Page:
Professor Harry Bogin (Loughborough University), 'Stunting does not equal malnutrition: evolutionary perspectyive on human height variation applied to public health', 13 February 2019.
Hal Drakesmith (Radcliffe Department of Medicine, Oxford), 'Iron, infection and anaemia: evolutionary viewpoint on a huge global health problem', 6 February 2019.
Professor John Wells (University College London), 'The dual burden of malnutrition and the obstetric dilemma', 23 January 2019.
Professor Daniel Nettle (Newcastle University), 'Food insecurity of fatness: from evolutionary ecology to social science', 16 January 2019.
Dr Gillian Pepper (Centre for Behaviour and Evolution, Newcastle University), 'Telomores as integrative markers of exposure to stress and adversity: a systematic review and meta-analysis', 28 November 2018.
Dr Abigail Page (University College London), 'Life history, parental investment and health of Agta farmers', 14 November 2018.
Dr Kesson Magid (Department of Anthropology, University of Durham), 'Why are men muscular? Reproductive, hormonal, and ecological hypotheses to explain muscularity within populations of Bangladeshi and British men', 7 November 2018.
Dr Tetyana Vasylyeva (Department of Zoology, Oxford), 'How war is shaping the Ukrainian HIV edpidemic: a phylogeographic analysis', 24 October 2018.
Dr Alex Alvergne (SAME, Oxford), 'Is female health cyclical? Evolutionary perspectives on menstruation', 6 March 2019.
Biological Anthropology: Possible Futures
This event was held on 3 November 2016 in the Oxford University Museum of Natural History in celebration of the relaunch of Biological Anthropology at the University of Oxford.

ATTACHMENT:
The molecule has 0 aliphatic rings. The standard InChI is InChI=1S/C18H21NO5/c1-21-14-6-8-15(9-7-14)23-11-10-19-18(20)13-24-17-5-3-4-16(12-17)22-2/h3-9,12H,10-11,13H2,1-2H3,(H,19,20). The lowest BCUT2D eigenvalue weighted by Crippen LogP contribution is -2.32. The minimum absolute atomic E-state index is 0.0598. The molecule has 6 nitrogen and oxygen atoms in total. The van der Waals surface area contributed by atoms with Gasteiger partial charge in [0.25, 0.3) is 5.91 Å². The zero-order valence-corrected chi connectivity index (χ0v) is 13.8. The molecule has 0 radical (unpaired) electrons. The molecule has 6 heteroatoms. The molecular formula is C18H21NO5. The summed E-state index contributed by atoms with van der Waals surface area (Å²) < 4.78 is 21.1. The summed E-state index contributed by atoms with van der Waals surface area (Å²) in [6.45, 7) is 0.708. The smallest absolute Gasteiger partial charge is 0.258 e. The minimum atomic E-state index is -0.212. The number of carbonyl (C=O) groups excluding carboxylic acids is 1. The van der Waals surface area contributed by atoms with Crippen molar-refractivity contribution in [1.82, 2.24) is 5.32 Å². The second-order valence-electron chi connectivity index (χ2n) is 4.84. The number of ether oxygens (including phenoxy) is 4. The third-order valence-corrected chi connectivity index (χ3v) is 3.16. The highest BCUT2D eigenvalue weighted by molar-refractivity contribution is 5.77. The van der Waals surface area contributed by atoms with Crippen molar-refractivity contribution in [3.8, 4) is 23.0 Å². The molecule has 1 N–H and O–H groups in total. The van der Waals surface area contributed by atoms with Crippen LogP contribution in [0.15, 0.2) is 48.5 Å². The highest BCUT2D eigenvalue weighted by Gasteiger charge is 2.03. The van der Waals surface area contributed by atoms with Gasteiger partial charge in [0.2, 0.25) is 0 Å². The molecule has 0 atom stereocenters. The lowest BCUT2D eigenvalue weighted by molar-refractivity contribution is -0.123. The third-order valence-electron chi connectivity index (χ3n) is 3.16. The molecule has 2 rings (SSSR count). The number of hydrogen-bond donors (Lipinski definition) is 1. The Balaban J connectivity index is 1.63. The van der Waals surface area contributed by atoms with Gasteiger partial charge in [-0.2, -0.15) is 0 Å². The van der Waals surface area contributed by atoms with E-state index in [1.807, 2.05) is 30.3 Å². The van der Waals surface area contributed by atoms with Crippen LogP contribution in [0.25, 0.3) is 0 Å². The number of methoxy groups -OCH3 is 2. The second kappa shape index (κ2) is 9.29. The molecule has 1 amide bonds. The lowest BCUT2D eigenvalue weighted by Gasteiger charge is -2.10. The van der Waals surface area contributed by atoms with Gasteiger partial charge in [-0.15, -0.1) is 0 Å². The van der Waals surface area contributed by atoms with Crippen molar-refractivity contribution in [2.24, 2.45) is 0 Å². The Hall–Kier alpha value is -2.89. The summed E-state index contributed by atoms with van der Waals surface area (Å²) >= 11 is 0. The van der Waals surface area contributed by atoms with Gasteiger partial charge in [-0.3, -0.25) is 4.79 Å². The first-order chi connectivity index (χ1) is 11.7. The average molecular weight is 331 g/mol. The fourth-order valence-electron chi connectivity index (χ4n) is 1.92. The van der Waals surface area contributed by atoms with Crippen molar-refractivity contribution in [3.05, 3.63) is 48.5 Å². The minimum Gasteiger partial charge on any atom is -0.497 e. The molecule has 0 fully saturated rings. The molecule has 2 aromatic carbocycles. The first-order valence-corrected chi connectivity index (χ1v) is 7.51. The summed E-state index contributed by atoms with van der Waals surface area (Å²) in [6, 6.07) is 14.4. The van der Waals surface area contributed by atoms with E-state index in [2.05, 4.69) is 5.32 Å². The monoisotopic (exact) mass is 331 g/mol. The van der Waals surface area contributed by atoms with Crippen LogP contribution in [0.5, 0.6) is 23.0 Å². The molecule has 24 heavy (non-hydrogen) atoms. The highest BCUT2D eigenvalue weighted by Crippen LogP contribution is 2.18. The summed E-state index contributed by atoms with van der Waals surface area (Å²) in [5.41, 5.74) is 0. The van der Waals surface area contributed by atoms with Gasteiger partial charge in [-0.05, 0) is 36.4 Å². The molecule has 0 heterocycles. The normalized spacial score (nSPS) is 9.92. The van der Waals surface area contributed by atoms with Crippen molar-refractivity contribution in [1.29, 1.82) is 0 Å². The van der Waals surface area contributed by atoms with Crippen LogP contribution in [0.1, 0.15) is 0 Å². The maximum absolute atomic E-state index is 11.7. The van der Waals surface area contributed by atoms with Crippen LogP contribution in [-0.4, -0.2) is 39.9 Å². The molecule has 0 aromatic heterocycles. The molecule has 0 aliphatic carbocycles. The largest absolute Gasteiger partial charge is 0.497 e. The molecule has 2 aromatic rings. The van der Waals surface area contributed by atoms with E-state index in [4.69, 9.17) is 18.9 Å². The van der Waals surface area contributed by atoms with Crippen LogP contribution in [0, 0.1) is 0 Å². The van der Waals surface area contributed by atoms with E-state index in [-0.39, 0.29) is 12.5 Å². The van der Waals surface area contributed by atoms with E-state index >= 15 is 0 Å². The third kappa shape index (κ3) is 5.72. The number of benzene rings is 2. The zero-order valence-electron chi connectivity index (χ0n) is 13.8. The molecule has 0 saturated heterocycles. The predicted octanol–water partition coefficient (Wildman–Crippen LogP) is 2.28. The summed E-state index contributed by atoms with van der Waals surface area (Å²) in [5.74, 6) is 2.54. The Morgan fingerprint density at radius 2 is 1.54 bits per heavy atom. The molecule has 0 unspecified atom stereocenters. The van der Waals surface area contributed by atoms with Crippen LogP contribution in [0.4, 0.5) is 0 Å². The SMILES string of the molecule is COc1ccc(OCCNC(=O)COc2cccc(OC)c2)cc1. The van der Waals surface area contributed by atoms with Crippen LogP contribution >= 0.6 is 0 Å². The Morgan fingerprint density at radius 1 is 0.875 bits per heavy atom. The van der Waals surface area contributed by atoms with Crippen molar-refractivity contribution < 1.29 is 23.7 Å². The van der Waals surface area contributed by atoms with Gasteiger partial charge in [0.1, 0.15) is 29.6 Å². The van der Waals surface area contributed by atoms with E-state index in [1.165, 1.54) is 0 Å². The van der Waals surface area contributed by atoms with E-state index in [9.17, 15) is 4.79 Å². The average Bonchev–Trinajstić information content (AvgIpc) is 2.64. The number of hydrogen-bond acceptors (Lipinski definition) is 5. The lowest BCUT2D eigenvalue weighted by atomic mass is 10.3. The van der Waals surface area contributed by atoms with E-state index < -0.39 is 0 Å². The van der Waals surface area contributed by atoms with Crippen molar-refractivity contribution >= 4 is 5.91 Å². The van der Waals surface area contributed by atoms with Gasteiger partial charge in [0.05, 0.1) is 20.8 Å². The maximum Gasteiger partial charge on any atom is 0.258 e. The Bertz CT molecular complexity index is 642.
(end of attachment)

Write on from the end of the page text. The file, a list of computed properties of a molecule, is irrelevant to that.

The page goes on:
What are the possible futures for Biological Anthropology? What can Biological Anthropology offer to the future of humanity?
The event brought together four leading researchers from across the field to explore the challenges faced by Biological Anthropology today. Different visions were presented through a series of short talks from distinguished scientists:
Professor Charlotte Roberts (Archaeology, University of Durham, President of BABAO), Dr Peter D. Walsh (Primatology, Epidemiology, University of Cambridge) and Dr Rebecca Sear (Anthropology, Demography, London School of Hygiene and Tropical Medicine, Co-founder of EHBEA). Following the short talks, Professor Robert A. Foley (Human Evolution, University of Cambridge) acted as a discussant. The event was hosted and introduced by Dr Alex Alvergne and Dr Nick-Marquez-Grant (Oxford).
Introduction by Dr Alex Alvergne and Dr Nick-Marquez-Grant (Oxford)
Presentation by Dr Peter D. Walsh (Cambridge)
Presentation by Dr Rebecca Sear (London School of Hygiene and Tropical Medicine)
Discussion by Professor Robert A. Foley (Cambridge)
Special Lecture by Dr Peter D. Walsh
Ahead of the Possible Futures event, Dr Peter D. Walsh (Primatology, Epidemiology, University of Cambridge) gave a special lecture on the morning of 3 November 2016 entitled 'Ebola emergence is predictable'.